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Something that has come up in conversations countless times—whether I’m speaking with students, staff, or alumni—is the bubble of NTBI. It is a fantastic environment to grow in because you are surrounded by people who are as passionate about the Word of God as you are; and the teachers are always willing to explain their points, with students always willing to discuss the truths they’re learning in class.

While I currently work in order to pay for school, for the first several months I didn’t need to work, so I only existed inside the protective shell of NTBI, Scripture and Bible Commentaries. When I did finally find a job it was jarring to go from Christ-focused interactions to interactions with people that only seem to care about this temporary life. They don’t seem concerned about lost people in the world; they even consider the idea of travelling somewhere with the primary intent of telling people about Jesus laughable. I considered their endless pursuit of happiness in the form of money and alcohol foolishness, but I had never considered the idea that they might consider my goal of mission work to be foolish.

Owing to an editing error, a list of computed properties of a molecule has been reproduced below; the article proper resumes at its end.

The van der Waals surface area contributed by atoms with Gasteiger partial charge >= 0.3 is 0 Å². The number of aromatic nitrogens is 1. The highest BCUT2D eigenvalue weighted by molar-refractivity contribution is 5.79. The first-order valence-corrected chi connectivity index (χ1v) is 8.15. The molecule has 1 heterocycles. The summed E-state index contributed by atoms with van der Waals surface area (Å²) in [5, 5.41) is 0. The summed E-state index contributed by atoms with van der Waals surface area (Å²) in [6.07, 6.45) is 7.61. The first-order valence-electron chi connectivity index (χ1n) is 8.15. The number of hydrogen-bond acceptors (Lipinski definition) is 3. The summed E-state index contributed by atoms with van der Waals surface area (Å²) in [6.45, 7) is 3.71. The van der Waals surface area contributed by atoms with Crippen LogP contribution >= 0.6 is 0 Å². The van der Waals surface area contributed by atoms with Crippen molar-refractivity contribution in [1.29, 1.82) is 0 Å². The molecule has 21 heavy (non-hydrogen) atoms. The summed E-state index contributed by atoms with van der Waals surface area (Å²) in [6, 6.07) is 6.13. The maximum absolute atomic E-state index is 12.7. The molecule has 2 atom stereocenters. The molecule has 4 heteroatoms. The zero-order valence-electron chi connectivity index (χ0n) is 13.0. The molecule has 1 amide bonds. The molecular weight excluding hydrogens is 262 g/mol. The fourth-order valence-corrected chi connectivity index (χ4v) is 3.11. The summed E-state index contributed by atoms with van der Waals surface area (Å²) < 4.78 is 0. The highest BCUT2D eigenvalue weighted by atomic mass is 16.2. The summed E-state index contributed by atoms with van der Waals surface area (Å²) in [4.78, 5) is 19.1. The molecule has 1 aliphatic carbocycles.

My mind went to Psalm 100 where it states that God made us and we are the sheep in His pasture, or one of the countless other passages reminding us that the Lord is our shepherd. I’ve been placed in a particular fold, surrounded by other sheep as we learn about our Shepherd. We are cleansed and protected by Him, but there are many outside these walls that are vulnerable and wandering with no idea of which voice to follow. Some even consider the sheep that follow the Shepherd to be silly; yet that in no way diminishes their need for Him.

In the end I realized that while it is great to be surrounded by so many Christians, I can’t get caught up in “being a missionary someday.” I can’t be so focused on growing that I miss the opportunities to plant seeds in others’ lives. “Someday being a missionary” won’t show my coworkers who Christ is, but my time with them now gives me opportunity to help them understand their need for Him. They need to know the Gospel message, just as the tribal groups in Papua New Guinea do, and I am here now. “Someday” is today.